“During his quarter of a century in Washington, I had had no contact with Armitage before our fateful interview,” Novak wrote later. “I tried to see him in the first 2 ½ years of the Bush administration, but he rebuffed me – summarily and with disdain, I thought. Then, without explanation, in June 2003, Armitage’s office said the deputy secretary would see me.”
Novak dated the call from Armitage’s office at about two weeks before Wilson went public with his article about the Niger story on July 6, 2003. In other words, Armitage’s outreach to Novak and Libby’s briefing of Miller came at virtually the same time. [Novak column, Washington Post, Sept. 14, 2006]
As the White House was pulling its wagons into a defensive circle, Wilson was deciding to attach his name directly to his charges of manipulated intelligence.
In The New York Times opinion section on July 6, 2003, Wilson published his article, entitled “What I Didn’t Find in Africa,” in which he described his Niger mission and said the White House had “twisted” intelligence to justify war. The same day he appeared on NBC’s “Meet the Press” to expand on his charges.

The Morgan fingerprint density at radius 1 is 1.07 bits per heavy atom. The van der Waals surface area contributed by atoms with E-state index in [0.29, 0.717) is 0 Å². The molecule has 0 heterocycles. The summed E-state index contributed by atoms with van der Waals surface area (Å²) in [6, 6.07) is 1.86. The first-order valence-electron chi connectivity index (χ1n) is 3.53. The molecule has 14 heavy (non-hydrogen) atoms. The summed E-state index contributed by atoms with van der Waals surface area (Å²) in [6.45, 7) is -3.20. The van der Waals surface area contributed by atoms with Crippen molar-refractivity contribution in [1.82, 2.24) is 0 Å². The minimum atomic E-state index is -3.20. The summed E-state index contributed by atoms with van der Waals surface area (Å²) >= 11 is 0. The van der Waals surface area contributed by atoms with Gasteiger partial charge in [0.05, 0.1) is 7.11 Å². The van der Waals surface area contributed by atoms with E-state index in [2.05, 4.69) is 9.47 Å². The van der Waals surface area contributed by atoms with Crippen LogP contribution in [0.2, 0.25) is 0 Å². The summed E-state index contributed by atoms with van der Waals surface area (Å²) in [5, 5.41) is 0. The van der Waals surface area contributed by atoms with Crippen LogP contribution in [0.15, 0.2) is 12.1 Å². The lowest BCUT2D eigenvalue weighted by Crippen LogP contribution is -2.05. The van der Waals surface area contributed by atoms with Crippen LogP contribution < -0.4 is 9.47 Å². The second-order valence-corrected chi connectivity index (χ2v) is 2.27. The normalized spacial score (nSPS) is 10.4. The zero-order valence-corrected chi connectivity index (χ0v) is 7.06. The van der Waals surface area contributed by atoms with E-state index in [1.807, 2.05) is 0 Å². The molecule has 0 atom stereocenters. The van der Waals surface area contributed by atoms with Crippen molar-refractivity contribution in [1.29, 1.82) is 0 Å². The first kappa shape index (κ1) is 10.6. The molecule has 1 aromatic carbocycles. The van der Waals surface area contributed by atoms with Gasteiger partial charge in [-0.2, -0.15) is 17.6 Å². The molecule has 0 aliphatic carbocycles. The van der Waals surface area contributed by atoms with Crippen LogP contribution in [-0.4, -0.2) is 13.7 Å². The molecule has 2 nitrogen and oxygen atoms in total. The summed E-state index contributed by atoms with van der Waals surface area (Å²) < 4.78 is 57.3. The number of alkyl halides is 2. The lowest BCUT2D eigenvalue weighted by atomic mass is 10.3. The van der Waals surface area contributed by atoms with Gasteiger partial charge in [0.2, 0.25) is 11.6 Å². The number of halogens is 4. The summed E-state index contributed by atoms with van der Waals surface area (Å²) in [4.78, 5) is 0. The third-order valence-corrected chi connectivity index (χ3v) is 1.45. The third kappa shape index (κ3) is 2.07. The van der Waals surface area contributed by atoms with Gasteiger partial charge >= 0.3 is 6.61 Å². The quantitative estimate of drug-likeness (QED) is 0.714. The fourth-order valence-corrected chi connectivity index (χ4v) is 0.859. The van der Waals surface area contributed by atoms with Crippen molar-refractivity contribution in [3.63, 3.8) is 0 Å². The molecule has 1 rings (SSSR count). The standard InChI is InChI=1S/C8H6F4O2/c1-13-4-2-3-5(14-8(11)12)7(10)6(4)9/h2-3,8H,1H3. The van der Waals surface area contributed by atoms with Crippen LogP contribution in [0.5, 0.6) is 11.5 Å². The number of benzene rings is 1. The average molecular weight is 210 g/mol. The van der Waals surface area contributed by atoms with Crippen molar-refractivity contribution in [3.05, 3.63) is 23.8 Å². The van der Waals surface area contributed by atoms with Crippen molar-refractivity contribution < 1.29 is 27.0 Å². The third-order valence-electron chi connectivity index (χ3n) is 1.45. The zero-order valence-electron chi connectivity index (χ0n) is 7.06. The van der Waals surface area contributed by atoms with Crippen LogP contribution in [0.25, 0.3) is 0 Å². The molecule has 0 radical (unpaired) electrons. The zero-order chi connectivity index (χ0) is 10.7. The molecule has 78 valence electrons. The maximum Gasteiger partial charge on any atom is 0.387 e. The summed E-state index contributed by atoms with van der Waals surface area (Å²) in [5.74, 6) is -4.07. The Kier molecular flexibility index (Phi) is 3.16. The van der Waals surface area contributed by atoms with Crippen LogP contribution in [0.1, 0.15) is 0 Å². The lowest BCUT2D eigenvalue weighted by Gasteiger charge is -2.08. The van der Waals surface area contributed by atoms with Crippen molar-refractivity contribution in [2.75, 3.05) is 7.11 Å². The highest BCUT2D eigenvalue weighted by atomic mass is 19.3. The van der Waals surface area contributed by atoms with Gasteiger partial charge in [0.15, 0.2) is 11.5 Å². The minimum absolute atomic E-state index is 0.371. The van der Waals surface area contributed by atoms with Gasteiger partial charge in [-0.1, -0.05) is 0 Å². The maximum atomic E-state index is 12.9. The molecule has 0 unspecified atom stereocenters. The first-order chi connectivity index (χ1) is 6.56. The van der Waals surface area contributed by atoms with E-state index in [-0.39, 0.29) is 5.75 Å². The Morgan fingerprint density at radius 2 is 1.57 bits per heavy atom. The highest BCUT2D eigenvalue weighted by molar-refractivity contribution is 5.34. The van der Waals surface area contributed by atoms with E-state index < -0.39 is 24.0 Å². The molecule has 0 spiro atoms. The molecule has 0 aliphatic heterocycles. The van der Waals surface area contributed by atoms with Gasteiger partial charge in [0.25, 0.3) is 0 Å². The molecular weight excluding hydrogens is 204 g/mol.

As Cheney read Wilson’s article, a perturbed Vice President scribbled in the margins the questions he wanted pursued. “Have they [CIA officials] done this sort of thing before?” Cheney wrote. “Send an Amb[assador] to answer a question? Do we ordinarily send people out pro bono to work for us? Or did his wife send him on a junket?”
Though Cheney did not write down Plame’s name, his questions indicated that he was well aware that she worked for the CIA and was in a position (dealing with WMD issues) to have a hand in her husband’s assignment to check out the Niger reports.